2023 will be the first year in a few where we’ll be seeing in the new year without the threat of Covid – and its restrictions and lockdowns – looming over us. That’s not to say we’re entering less challenging times; you could reasonably argue that 2023 is already set to be more difficult than the two preceding years. With a recession, cost of living crisis, record inflation and the threat of both war and climate related events already at the forefront of everyone’s minds, never has playing a role in helping young people shape their futures felt more important.
Up until very recently students and graduates were reporting that a company’s culture, DEI policies, and initiatives were leading factors in their decision-making processes, but a recent snap-poll by Cibyl shows that things have changed quite significantly.
The poll, which was carried out in November 2022, shows that cost-of-living, mental health and climate change are the top social issues for students, regardless of socio-economic background. For many, the impact of needing to further cut back and streamline expenditure has already negatively impacted their university experience, with 63% of respondents saying they’re missing out on social events and 56% stating they’re avoiding using heating or electricity to save money.
The cost-of-living crisis’ impact on young people’s long-term career aspirations
The ever-constant worry about how to make ends meet is also impacting confidence about entering the world of work; 2 in 3 students and graduates (64%) think it’ll be tough to get a graduate job, and this increases to 69% for those concerned about money. This in turn has increased anxiety about the prospect of job hunting. A staggering 84% of students and graduates who are concerned about money are stating that they feel anxious about securing work – and at 72%, this number is also high for those without money concerns.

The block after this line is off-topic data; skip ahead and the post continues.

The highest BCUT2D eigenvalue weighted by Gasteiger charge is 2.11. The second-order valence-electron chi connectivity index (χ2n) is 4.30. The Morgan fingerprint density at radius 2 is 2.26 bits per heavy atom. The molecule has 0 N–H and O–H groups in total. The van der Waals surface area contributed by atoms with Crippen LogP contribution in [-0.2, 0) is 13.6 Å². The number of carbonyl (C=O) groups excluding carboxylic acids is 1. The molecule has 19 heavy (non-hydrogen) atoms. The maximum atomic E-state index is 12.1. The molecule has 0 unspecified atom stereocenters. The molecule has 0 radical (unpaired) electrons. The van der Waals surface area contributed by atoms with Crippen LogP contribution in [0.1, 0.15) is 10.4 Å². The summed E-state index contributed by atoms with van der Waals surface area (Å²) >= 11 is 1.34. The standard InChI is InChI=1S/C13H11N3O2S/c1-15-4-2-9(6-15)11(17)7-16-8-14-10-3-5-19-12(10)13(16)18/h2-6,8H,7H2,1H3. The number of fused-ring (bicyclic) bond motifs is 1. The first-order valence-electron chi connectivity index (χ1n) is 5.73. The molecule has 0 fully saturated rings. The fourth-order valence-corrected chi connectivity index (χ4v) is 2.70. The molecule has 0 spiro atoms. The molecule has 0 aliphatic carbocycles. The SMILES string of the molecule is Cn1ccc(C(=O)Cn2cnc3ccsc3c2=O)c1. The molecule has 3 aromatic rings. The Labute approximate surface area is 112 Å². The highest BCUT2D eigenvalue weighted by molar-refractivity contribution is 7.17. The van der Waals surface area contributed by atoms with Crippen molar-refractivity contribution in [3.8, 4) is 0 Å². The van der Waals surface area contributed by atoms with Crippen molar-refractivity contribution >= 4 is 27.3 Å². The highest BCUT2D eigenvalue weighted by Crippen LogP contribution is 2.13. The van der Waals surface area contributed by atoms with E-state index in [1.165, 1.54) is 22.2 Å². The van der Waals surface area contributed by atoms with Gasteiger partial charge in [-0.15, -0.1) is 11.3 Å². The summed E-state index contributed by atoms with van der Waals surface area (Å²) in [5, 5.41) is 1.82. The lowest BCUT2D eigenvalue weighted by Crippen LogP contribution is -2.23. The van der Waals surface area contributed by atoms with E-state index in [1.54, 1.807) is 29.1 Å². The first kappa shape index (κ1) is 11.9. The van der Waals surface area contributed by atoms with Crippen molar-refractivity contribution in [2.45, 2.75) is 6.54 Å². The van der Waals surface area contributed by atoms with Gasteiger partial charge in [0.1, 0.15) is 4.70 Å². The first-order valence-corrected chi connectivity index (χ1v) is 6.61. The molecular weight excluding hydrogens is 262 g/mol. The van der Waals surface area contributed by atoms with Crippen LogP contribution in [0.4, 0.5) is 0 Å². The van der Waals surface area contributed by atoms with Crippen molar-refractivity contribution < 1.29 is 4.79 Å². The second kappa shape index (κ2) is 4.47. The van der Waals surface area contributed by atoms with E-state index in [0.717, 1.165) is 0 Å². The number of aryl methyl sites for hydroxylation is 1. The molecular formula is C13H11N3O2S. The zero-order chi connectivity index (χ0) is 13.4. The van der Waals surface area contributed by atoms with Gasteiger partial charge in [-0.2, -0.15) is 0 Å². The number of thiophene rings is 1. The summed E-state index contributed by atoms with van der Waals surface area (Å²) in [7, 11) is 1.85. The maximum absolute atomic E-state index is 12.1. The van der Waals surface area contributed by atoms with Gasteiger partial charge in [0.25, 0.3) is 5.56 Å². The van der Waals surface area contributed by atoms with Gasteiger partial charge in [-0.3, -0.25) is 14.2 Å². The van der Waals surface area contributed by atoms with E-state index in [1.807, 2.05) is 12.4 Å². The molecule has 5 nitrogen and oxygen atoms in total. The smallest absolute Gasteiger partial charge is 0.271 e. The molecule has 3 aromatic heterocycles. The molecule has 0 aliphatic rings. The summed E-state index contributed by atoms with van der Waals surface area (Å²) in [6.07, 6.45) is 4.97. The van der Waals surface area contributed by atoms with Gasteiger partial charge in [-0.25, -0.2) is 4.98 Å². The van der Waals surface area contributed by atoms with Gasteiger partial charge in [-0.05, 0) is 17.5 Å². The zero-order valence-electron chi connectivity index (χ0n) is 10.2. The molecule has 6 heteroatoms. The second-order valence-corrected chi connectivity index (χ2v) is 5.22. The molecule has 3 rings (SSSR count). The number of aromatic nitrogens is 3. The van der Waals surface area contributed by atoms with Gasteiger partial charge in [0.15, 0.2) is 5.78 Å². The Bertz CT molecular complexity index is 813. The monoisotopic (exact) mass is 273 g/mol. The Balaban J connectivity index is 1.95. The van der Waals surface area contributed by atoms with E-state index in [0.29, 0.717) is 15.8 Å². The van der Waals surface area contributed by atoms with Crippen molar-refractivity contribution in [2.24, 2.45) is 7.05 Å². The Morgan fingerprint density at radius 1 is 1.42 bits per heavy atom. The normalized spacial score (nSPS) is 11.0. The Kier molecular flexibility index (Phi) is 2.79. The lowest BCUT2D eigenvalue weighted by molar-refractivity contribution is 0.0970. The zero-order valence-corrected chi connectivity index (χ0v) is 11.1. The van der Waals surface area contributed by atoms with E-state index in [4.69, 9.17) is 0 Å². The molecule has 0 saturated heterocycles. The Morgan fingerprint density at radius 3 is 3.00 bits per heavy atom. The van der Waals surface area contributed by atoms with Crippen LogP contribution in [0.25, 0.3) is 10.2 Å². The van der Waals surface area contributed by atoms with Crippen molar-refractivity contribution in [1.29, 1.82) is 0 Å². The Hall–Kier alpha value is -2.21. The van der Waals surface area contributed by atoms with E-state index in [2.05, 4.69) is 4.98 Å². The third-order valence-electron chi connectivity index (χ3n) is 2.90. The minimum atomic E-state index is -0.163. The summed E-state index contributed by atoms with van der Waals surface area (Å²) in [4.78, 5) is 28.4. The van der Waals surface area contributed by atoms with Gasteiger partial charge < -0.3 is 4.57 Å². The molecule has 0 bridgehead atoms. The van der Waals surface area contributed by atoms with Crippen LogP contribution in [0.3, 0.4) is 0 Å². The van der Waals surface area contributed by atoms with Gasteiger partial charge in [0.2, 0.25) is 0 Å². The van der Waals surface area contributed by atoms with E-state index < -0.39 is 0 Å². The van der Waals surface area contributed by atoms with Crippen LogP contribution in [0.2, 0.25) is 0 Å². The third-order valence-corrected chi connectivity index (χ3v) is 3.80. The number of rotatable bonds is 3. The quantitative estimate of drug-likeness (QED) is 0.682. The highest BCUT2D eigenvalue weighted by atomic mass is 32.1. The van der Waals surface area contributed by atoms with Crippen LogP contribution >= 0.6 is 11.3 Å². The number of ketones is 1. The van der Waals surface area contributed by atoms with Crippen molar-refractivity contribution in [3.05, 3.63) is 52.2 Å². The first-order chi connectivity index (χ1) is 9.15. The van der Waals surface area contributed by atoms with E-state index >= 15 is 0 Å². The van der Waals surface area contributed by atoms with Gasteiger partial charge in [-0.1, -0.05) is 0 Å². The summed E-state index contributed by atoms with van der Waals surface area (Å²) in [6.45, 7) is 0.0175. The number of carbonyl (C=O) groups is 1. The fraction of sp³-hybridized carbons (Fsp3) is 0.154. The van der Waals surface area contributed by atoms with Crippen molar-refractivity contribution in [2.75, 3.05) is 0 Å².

With their aspirations and long-term career goals being impacted by factors outside of their control, young people are looking more towards graduate employers for both practical and emotional support. At a recent ISE conference focused on DEI, Katherine Leopold from Greenwich University discussed invisible barriers in the recruitment process. This included focusing less on grades and more on ability, creating safe interview spaces, and the fact that employers are more aware of barriers than ever before (although there’s still work to be done).
So how do you get break through all this fear and concern to ensure you keep reaching students from every part of the socio-economic spectrum?
2023: the year of the hybrid solution
At Meet & Engage, we work with businesses spanning many different sectors; from global banks and law firms, to leading tech businesses and public sector organisations, so we’re uniquely placed to get a thorough overview of the challenges being faced in the early careers market, and the potential solutions.
After three years of almost exclusively virtual engagement, it’s understandable that ‘getting back out there’ and seeing people face-to-face may feel like the best approach to take in 2023. But if you’re to maintain a wide reach which is inclusive and accessible to all, then we would advise caution; we are faced with a myriad of issues, so no one solution should be relied upon to solve all of them.